The second aspect of the public presentation of religious beliefs is more debatable in my view. In her major work Marion Maddox (2005) argues that, just as in the USA, the government has been speaking in code about matters such as values in education to attract the support not only of religious believers but also others who would not identify with a church. It does this, argues Maddox, through ‘ambiguously Christian rhetoric’ and ‘a carefully pitched Christian right ‘dog whistle’ strategy’. She emphasizes Howard campaign strategies borrowed from the American religious right, and supported by home-grown conservative religious activists and think-tanks, to attract a wider non-religious public.
Religion and politics is also more prominent, though not widespread, in public appointments. The most controversial Howard government appointment in this context has been that of Archbishop Peter Hollingworth as Governor-General in June 2001. Hollingworth at the time of his appointment was Anglican Archbishop of Brisbane. Opinions vary markedly on the constitutional propriety and/or political sense of Howard’s choice, but it certainly drew further attention to church-state issues. Some argued that it was contrary to the spirit of s. 116, though Maddox convincingly argued that it was absolutely in accord with the ‘no religious test’ segment of that section. Hollingworth was the first member of the clergy to be appointed Governor-General, though such appointments had been made in other countries and as Governor by Australian states. The Prime Minister defended the appointment by reference to the diverse religious affiliation of previous Governors-General, such as the well-known Catholicism of his predecessor, Sir William Deane, and the Jewish faith of Sir Zelman Cowen. But he had taken a further step by his appointment of Dr Hollingworth.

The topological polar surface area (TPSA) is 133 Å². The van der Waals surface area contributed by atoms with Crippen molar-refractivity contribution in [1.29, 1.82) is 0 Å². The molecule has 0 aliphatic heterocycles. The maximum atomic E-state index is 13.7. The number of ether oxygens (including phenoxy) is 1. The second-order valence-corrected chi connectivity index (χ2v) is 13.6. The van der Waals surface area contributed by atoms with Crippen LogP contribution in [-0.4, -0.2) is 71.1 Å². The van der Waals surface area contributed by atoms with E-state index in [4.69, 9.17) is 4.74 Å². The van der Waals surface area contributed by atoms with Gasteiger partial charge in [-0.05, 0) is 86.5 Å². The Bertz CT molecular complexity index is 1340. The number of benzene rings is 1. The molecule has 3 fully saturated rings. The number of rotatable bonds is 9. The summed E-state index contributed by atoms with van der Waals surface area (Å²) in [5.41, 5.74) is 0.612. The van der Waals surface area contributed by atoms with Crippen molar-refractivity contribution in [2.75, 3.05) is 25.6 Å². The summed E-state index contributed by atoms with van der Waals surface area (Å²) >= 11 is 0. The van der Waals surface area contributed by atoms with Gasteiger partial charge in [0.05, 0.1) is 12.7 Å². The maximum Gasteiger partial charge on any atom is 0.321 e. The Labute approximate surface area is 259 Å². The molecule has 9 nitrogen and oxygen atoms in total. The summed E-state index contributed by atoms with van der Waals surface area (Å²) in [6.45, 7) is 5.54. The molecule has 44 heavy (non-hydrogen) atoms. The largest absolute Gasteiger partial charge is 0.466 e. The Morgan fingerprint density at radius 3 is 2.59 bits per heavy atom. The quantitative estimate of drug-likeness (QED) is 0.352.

The Hollingworth appointment should be seen partly as an attempt to counter the outspoken Sir William Deane, whose social comment on Indigenous rights had a clear Catholic inspiration. Furthermore, it was a public counter-balance to the criticism the Howard government was receiving from church leaders, including other Anglicans. Later, in 2005, at a time of considerable church criticism of the government’s industrial relations package, Howard appointed a prominent conservative Anglican layman, Professor Ian Harper, to head the Fair Pay Commission. Harper, publicly presented as an active Christian economist, soon rejected criticism of the industrial relations reforms by the Anglican Archbishop of Sydney, Peter Jensen.
Public policy debates and conscience votes in parliament
The Christian churches have played a significant public role in numerous policy debates, including taxation reform, the treatment of refugees and asylum seekers, and industrial relations reform. These partisan issues are discussed in the sections that follow.
Before addressing these issues, attention should be drawn to the role of the churches in issues that were resolved by the parliament in the traditional non-partisan way, by use of the free or conscience vote. The first was the euthanasia issue in the first Howard term, and the second was the issue of the so-called ‘abortion pill’, RU-486, in the fourth Howard term, 2005–06 (there was a third conscience vote in 2002 on stem cell research).
There are similarities between the two cases beyond the use of the conscience vote and the party divisions that inevitably followed. The first involved a successful private members’ bill moved in the House of Representatives by Kevin Andrews to overturn euthanasia legislation introduced by the Northern Territory parliament. The second involved a cross-party private members bill introduced into the Senate by four women, Lyn Allison (Democrats), Claire Moore (Labor), Fiona Nash (Nationals) and Judith Troeth (Liberal) to overturn the ministerial control over RU-486 exercised at the time by Tony Abbott, the Minister for Health. The Prime Minister personally supported the first and opposed the second (while the Opposition Leader on each occasion, Kim Beazley, supported both). The parliamentary debates each had strong religious-secular overtones, though this was only part of the story and many other themes also featured. Notably each generated enormous religious (primarily but not solely Catholic) pressure group activity closely associated with Catholic parliamentarians in both parties, Labor as well as Liberal, and Catholic church leaders. In 1996 it was called the Euthanasia No! campaign and in 2005 it was Australians against RU-486.